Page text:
When we meet next Friday, will the Chargers’ Mike McCoy be around to join us?
That’s hard to say. What’s a slam dunk is the next seven days will be make-or-break for the Chargers’ embattled coach.
McCoy’s bunch wrestles with the Raiders Sunday, and all the best with the Black Hole visit. Oakland swept last year’s series and looks poised to be a wicked challenge this weekend.
The Raiders (3-1) are what the Chargers (1-3) want to be: young, entertaining and emerging as a playoff contender under Jack Del Rio, an energetic coach eager to lead and put his fingerprints on the organization.
Next for the Chargers is a short week, leading to a Thursday night affair with the Denver Broncos.
Sorry, that would be the world champion Denver Broncos.
So McCoy, who’s produced two of the most unlikely Chargers losses in four games, has to get smart and fast. In one week, he’s either led the Chargers to a summersault or a long, cruel winter of Chargers football will be settling in.
McCoy was back at Chargers Park this week, talking about the grind, the process and how the Chargers are playing well in some spurts but not for 60 minutes.
That’s a dangerous mixture for any coach because a team showing spurts of brilliance builds expectations.
But when rivals make adjustments in the second half, the Chargers’ staff is either unable to recalibrate or unable to get their message to those in pads.
It’s mindful of a tale from 2000, when then-Chargers coach Mike Riley asked my take on quarterback Ryan Leaf.
The reply was “coach killer” and Riley’s response left a memory.
“Oh shoot,’’ Riley said, “I’m the coach.’’
He wasn’t for much longer.
McCoy could be bounced as well — but not if he rebounds with a week to remember.
Otherwise, no one has hummed thanks for the recent memories.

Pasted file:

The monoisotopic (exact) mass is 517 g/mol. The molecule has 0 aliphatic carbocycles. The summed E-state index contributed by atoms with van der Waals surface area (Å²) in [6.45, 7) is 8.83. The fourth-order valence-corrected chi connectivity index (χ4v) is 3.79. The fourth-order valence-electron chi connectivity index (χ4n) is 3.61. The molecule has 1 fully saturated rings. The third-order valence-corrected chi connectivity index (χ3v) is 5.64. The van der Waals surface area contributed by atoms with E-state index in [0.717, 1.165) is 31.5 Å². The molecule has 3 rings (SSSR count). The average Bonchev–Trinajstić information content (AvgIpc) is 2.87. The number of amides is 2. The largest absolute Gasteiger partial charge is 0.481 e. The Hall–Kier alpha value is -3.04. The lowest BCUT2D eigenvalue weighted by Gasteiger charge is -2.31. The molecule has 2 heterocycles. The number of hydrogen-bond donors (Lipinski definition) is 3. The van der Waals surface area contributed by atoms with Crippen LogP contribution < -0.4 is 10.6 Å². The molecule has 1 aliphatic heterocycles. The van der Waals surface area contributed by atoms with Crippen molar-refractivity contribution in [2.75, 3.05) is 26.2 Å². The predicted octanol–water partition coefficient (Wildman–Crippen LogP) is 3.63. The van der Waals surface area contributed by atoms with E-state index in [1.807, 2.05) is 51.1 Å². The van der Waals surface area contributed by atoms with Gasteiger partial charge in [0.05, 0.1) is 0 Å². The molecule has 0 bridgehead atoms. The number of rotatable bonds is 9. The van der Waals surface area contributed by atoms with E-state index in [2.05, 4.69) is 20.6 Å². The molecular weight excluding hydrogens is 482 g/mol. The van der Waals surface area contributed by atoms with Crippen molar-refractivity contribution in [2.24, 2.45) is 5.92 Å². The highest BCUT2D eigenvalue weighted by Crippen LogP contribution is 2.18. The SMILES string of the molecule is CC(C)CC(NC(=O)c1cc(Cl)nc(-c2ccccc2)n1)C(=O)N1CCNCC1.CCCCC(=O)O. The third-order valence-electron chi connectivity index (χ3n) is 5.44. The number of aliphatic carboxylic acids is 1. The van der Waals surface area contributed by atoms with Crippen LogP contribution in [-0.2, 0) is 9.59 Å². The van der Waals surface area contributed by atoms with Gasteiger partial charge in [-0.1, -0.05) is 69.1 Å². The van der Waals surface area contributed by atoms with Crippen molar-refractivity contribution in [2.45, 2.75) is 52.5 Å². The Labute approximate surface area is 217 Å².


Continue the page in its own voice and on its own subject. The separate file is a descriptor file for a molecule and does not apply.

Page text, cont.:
When keeping it real, McCoy has orchestrated 15 losses in the last 20 games and 11 straight defeats against AFC Wests foes.
The Chargers eye two tricky divisional games over seven days, with all eyes being trained on McCoy.
McCoy has a week to prove he’s part of the team’s long-term vision.
Contact Jay Paris at email@example.com. His book “Game of My Life San Diego Chargers’’ is available at local book stores.
Sportswriter Jay Paris has written his “Sports Talk” column since joining the Coast News in 2013.
Paris, a Cardiff resident, is a longtime Southern California writer, getting his start with the Orange County Register before coming to San Diego in 1992 to cover the Chargers.
He had the Chargers beat for more than two decades with Oceanside Blade-Citizen, the North County Times and the San Diego Union-Tribune, before being named a sports columnist with the San Diego Union-Tribune.
Paris has won numerous awards voted on by his peers in the Pro Football Writers of America. He has also been a staple on countless media platforms, everything from the KPBS to MLB Network and various radio outlets.
Paris is also the author of three books, with his latest one being, “Shohei Ohtani: The Amazing Story Of Baseball’s Two-Way Japanese Superstar.” He has also written “Game Of My Life Chargers” and “Game Of My Life Rams.”
He currently covers the NFL in Los Angeles for Forbes. com and is a contributor to USA Today Sports Weekly. Follow Jay on Twitter @jparis_sports